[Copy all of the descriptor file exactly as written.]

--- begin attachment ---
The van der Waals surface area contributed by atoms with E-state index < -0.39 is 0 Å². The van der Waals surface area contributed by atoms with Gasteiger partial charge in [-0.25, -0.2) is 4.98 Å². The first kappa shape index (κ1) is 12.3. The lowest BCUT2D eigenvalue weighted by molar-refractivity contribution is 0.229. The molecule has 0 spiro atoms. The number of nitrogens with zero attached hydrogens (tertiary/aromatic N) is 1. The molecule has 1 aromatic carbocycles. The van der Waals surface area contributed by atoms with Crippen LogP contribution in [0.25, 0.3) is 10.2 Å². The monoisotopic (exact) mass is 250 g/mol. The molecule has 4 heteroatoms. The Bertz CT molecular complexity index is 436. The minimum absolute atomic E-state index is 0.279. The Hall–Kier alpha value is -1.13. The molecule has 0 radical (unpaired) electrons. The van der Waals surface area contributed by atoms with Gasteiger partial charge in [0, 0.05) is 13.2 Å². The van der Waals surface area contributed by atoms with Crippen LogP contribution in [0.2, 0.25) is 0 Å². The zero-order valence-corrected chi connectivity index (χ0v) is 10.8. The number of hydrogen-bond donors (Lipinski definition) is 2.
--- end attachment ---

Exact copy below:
The van der Waals surface area contributed by atoms with E-state index < -0.39 is 0 Å². The van der Waals surface area contributed by atoms with Gasteiger partial charge in [-0.25, -0.2) is 4.98 Å². The first kappa shape index (κ1) is 12.3. The lowest BCUT2D eigenvalue weighted by molar-refractivity contribution is 0.229. The molecule has 0 spiro atoms. The number of nitrogens with zero attached hydrogens (tertiary/aromatic N) is 1. The molecule has 1 aromatic carbocycles. The van der Waals surface area contributed by atoms with Crippen LogP contribution in [0.25, 0.3) is 10.2 Å². The monoisotopic (exact) mass is 250 g/mol. The molecule has 4 heteroatoms. The Bertz CT molecular complexity index is 436. The minimum absolute atomic E-state index is 0.279. The Hall–Kier alpha value is -1.13. The molecule has 0 radical (unpaired) electrons. The van der Waals surface area contributed by atoms with Gasteiger partial charge in [0, 0.05) is 13.2 Å². The van der Waals surface area contributed by atoms with Crippen LogP contribution in [0.2, 0.25) is 0 Å². The zero-order valence-corrected chi connectivity index (χ0v) is 10.8. The number of hydrogen-bond donors (Lipinski definition) is 2.